orley Munson woke with a start. He was sure that someone was there in the dark, watching him. He had been feeling more and more certain that the noose of justice was encircling his throat and it was now only a matter of time until he was jerked off the ground to swing (and dance) for his sins.
Morley Munson peered around the room in his family home. It seemed as if there were a dozen figures lurking near the bedspread, waiting and watching. Ready to strike. Were they real or figments of his active (and addled) imagination? It didn’t matter — alone in the blackness, Morley Munson felt real fear nipping at his heels and clawing at his chest.
Morley Munson sat bolt upright, listening
to the sounds of the night. Waiting for the whispering to begin. He had begun to hear voices in his head and was fully expecting them to start up again. They were close now, these little harbingers of death and retribution, and he knew that they were slowly but surely coming for him.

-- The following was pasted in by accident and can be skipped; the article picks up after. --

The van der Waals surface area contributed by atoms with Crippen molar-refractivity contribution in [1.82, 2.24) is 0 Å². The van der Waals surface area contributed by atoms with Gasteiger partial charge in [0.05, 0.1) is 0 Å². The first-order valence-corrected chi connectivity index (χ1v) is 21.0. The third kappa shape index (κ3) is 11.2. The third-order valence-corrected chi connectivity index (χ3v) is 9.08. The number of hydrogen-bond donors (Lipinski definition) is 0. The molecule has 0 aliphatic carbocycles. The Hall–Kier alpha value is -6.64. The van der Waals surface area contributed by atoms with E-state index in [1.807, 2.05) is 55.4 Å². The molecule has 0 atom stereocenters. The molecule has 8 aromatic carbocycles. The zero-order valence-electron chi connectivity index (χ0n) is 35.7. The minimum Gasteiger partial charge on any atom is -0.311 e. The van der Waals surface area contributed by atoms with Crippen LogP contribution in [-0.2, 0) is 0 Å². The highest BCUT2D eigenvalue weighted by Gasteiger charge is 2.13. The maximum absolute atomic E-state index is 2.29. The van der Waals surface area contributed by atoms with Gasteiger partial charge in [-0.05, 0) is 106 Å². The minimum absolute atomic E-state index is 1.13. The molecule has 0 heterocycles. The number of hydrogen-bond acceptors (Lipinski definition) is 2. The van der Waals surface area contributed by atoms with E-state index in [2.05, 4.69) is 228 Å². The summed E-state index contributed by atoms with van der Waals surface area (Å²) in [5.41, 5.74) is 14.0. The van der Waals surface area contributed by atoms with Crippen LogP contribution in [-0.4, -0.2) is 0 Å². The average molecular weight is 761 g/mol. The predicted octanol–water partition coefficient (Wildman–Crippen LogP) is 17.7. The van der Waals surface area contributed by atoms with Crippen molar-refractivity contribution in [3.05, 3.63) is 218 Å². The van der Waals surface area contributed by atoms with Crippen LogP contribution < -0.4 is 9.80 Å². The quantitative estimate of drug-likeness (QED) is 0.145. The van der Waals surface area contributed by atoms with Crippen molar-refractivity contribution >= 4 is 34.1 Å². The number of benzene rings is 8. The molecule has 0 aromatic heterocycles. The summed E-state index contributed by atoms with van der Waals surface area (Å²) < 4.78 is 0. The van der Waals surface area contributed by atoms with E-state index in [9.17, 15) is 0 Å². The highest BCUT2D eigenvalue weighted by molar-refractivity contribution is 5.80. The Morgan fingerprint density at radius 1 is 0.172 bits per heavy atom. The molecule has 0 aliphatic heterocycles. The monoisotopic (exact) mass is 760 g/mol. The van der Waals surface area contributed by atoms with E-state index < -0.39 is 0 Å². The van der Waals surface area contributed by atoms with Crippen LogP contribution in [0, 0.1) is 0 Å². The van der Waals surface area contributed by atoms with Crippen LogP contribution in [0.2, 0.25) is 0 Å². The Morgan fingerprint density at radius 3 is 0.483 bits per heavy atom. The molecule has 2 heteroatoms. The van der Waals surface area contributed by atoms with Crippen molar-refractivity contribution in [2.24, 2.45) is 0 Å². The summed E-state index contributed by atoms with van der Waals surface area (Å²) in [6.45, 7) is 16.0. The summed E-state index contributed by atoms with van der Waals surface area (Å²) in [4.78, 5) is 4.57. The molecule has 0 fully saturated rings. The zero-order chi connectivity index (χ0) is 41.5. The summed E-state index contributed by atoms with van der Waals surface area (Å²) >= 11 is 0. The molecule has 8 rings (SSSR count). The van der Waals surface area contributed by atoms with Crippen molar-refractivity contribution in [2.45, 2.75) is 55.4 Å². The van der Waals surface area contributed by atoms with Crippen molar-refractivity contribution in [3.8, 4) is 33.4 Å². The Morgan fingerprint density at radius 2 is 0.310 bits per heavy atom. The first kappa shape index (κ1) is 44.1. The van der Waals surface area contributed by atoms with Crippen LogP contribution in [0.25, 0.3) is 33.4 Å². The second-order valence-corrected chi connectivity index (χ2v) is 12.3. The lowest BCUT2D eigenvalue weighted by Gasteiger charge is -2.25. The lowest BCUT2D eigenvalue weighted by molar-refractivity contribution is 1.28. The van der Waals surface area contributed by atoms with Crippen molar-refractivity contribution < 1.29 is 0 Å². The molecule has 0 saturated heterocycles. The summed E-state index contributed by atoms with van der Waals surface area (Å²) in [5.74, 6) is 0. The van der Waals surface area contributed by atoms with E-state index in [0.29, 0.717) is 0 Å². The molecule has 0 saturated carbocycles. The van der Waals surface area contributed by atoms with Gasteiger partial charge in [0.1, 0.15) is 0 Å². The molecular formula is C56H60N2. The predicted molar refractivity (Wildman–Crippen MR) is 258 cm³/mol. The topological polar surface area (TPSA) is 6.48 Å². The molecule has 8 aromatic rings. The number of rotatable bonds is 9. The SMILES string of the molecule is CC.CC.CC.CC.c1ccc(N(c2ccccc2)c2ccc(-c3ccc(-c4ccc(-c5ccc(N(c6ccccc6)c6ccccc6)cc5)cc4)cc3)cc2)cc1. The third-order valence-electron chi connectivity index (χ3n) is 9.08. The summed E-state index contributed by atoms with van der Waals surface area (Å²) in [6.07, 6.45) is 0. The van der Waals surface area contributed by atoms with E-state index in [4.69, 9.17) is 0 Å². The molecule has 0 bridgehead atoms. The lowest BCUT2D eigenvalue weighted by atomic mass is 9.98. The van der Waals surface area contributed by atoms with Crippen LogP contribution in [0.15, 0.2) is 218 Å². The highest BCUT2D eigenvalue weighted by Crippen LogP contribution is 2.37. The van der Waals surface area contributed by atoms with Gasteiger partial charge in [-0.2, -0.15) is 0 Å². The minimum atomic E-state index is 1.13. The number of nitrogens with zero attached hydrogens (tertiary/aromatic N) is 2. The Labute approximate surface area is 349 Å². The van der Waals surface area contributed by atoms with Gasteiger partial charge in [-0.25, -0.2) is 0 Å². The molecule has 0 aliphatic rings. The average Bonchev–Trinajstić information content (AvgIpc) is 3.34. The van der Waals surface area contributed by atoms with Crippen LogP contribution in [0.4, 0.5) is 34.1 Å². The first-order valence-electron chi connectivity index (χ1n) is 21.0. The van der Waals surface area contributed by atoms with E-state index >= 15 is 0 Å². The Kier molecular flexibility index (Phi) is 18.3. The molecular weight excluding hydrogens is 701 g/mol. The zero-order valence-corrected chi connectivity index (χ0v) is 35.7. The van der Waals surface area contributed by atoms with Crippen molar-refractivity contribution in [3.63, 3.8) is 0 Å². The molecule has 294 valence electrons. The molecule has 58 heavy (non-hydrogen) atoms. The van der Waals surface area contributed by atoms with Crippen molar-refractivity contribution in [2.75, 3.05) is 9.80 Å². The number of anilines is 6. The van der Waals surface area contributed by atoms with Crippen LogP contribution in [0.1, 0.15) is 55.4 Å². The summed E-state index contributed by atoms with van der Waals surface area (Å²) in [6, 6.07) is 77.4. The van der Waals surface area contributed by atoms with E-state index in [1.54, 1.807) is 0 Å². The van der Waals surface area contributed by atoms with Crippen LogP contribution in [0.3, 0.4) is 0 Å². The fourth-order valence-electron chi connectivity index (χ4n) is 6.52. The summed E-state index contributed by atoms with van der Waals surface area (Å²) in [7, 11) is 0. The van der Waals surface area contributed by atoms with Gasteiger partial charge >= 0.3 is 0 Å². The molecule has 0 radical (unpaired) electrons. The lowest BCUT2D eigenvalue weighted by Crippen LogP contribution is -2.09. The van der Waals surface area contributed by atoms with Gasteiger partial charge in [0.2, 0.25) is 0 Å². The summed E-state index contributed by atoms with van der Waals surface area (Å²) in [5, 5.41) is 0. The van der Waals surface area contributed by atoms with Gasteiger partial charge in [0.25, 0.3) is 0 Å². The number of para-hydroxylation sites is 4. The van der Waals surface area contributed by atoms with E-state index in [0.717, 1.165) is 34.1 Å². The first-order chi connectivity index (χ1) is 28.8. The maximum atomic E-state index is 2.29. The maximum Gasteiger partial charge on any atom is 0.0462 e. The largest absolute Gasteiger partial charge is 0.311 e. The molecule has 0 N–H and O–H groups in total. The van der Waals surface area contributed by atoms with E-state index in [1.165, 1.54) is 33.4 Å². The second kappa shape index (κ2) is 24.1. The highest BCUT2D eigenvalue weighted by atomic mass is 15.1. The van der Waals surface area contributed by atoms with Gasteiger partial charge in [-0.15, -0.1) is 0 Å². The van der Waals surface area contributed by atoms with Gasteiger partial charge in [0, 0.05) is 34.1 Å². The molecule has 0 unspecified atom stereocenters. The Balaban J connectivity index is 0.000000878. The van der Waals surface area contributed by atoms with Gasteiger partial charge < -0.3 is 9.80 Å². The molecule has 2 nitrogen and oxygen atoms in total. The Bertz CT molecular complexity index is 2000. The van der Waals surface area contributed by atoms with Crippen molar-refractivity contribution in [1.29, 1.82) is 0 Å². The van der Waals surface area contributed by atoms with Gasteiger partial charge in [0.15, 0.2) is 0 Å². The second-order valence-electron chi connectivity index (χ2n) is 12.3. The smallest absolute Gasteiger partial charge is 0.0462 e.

Morley Munson didn’t really want to run anymore. He didn’t want to keep running
from the law and from himself. If only Constance Freeman would drop this idea
of getting rid of her husband and just go away with him (like sensible women do). There was no turning back now, though, and Morley Munson could hear it in the
low murmurs of Constance Freeman when she spoke about her husband, as if he was already dead and buried.
Morley Munson snapped on his bedside
lamp. Wild-eyed. He suddenly wanted
his mother, or Constance Freeman, or
even his (dead) wife. He needed someone
to hold him and soothe his troubled spirit.
But no one was there. He was alone.
Chapter 12 — The Road.Chapter 14 — The Attempt